Connection initiation, handshakes, keep-alive, and security key exchanges must be described.

3.4 Message Structure and Protocols

The IDD must contain a detailed definition of the message structure used across the interface.

A typical message shared across a system interface is made up of the following components:

  • Header — The message header contains information on the message itself, such as its type, origin, creation time, expiry timeframe, authentication token, credential information, and routing information. It might also include metadata on the message content, such as its length, structure, or format. The information content of the message header is crucial for the correct routing, interpretation, and processing of the message.
  • Body — The message body contains the payload, typically containing user and application data of some business value. This data is relevant only to the destined application or user and carries essential information required to complete a service or support system functionality. The message body size can be tiny or even zero (for example, for ping or keep-alive messages). Its most common format is JSON or XML, but it could also be fixed-length, field-delimited, Tag-Length-Value strings, or bitmap structured.
  • Footer — The message footer is an optional field. It might contain special characters to delimit a message or data summary (such as the number of records or a sum of amounts) or checksums for integrity checks.

3.5 Message Definitions

Include the below topics in your IDD on message definition:

  • Message types and functionality — What different message types are supported by the interface, and (briefly) what functionalities do they provide? Typically, a message field indicates the message type and allows the application at both ends of the interface to distinguish between different services.
  • Dependencies — Any dependencies between the messages (sequential, temporal, functional)
  • How to recover from errors, exceptions, or mistakes — An interface implementation must provide methods to recover from errors caused by incorrect usage, invalid data, or server-side problems.
  • Field conditions — Fields of a message can be mandatory, optional, or conditional depending on the message type or the presence and value of other fields. This information is generally provided in a table of allowed fields per message type, with the conditions specified on the field level.

3.6 Data Field Definitions

Include the following topics when describing your interface’s data fields (sometimes also called data elements).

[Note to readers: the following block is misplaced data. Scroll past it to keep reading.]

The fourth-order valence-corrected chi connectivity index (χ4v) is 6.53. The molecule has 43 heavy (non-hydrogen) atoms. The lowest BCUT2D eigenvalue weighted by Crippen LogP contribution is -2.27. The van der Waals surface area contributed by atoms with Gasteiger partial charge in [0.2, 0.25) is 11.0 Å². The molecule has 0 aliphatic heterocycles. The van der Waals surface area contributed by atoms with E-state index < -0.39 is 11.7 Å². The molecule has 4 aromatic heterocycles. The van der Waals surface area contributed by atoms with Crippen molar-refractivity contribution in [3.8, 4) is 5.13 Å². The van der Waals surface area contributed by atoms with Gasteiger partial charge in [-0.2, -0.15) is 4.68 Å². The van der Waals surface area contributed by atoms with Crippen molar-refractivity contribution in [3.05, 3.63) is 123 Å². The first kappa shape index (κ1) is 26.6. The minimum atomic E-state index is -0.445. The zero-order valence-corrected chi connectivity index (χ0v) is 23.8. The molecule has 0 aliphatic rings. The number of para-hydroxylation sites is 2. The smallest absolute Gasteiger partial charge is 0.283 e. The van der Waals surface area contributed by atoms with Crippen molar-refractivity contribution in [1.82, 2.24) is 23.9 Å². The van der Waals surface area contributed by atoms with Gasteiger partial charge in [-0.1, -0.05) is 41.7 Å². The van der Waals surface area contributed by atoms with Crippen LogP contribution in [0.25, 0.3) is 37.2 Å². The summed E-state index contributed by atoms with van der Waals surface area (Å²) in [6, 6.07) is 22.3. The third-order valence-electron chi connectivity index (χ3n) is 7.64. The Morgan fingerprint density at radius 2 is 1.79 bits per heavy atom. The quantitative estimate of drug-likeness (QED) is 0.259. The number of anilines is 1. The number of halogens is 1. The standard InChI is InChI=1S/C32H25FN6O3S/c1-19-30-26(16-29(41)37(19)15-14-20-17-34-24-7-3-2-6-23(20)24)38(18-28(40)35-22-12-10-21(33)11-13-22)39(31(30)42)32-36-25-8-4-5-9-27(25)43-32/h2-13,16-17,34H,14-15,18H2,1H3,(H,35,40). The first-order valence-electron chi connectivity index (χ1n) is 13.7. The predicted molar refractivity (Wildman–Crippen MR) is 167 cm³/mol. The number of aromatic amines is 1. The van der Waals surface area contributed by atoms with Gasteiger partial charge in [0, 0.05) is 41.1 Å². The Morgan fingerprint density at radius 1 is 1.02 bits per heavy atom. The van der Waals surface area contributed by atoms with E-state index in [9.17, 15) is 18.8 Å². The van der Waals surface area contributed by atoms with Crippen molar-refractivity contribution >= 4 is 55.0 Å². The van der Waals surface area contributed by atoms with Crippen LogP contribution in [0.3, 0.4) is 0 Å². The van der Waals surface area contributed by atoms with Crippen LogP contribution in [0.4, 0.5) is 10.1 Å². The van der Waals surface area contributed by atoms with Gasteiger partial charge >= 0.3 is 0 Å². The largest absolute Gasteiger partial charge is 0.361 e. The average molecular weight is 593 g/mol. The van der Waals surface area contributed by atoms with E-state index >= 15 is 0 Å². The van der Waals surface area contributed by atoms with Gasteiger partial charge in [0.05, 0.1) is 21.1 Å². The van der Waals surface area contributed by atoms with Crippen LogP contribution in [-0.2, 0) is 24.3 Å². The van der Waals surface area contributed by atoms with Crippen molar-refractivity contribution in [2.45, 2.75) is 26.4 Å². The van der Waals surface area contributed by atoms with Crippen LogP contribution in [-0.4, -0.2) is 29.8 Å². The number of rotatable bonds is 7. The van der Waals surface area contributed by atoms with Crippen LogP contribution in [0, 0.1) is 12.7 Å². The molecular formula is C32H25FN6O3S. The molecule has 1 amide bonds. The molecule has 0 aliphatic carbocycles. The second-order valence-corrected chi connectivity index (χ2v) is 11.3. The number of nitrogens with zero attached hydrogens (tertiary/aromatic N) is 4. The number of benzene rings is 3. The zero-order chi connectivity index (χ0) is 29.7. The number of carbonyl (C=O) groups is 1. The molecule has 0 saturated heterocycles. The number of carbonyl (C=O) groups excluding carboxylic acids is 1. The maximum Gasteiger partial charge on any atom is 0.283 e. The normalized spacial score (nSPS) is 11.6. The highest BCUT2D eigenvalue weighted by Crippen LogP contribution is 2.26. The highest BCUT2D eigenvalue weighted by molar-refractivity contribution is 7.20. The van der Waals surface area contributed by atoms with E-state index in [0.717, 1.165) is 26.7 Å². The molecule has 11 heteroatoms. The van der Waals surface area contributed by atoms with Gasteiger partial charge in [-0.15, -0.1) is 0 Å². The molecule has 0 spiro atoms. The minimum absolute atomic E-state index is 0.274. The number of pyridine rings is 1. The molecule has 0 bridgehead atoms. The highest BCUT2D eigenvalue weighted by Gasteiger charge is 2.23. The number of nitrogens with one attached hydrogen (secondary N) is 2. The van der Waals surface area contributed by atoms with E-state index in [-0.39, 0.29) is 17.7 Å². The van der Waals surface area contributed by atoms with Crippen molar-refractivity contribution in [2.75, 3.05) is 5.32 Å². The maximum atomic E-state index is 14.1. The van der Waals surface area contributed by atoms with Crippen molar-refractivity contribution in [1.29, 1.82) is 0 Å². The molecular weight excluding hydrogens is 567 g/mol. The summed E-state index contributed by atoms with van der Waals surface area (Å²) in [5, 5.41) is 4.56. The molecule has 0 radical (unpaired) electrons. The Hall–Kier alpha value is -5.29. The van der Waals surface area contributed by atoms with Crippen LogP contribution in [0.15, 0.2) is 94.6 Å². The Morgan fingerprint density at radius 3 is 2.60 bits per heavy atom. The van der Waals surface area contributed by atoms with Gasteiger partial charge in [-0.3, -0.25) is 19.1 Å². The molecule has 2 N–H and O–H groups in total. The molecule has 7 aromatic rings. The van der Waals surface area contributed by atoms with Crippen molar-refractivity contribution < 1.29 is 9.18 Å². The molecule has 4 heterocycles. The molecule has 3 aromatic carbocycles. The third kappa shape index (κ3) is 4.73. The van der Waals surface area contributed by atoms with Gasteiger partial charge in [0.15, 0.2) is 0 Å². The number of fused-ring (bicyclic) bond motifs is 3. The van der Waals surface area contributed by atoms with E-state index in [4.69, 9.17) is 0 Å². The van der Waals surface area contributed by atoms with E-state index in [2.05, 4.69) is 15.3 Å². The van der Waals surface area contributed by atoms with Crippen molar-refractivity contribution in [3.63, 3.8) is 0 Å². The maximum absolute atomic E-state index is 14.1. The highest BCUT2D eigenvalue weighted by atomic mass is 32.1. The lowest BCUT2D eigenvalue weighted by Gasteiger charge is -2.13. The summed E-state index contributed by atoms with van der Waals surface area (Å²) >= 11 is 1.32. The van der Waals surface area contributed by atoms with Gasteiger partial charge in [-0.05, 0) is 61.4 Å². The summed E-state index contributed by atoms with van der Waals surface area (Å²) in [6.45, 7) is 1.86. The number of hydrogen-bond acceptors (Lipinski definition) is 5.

• Field definition — A field can be uniquely defined by the following attributes:
    • Unique identifier
    • Name
    • Short description
    • Purpose
  • Field formats — Familiar field formats include
    • Alpha-numeric
    • Numeric
    • Strings
    • Dates and timestamps
    • A specific pattern (usually specified with regular expressions)
    • Large character or binary objects (CLOB, BLOB)
  • Field Validators — For example:
    • Number ranges
    • Allowed characters
    • List of values (LOV)
    • Date ranges or conditions
    • Whether the field can be null or must have a default value
  • Field presence — This attribute is commonly defined on the message level. Fields can be:
    • Mandatory, i.e. must be present for the specific message
    • Optional, i.e. at the sender’s discretion
    • Conditional on other the presence of other fields or their values

3.7 Security

Messages and message contents must be secure, and this can be achieved through the following security mechanisms:

  • Encryption can be applied on the message or field level where individual fields contain sensitive information. Encryption can be symmetric (sender and receiver use the same key) or asymmetric (using RSA, for example, where only the public key is used for encryption).
  • Signatures can be appended to messages to verify the sender’s authenticity and data integrity. Signatures are created by hashing the message (or a part of it) and encrypting it with a secret key when using asymmetric encryption. Owners of the public key can authenticate the sender by decrypting the signature and comparing the hash obtained with the one recalculated on the received message contents.
  • Passwords and One-Time Passwords (OTP) are used to authenticate the user. OTPs provide an additional layer of security by constraining password usage to a limited period or usage count. OTPs are randomly generated for every new session or transaction.
  • Tokens can be used to authenticate a session or a user instead of usernames and passwords. Tokens typically have an expiry date, after which they must be regenerated.

3.8 Communications and Data Transfer

In most applications, communication and data transfer are supported by TCP/IP interfaces and do not require special attention.

However, there might be instances where specialized hardware or legacy software is involved, and specific constraints on the message lengths, encoding, format, and processing might apply.

4. Further Reading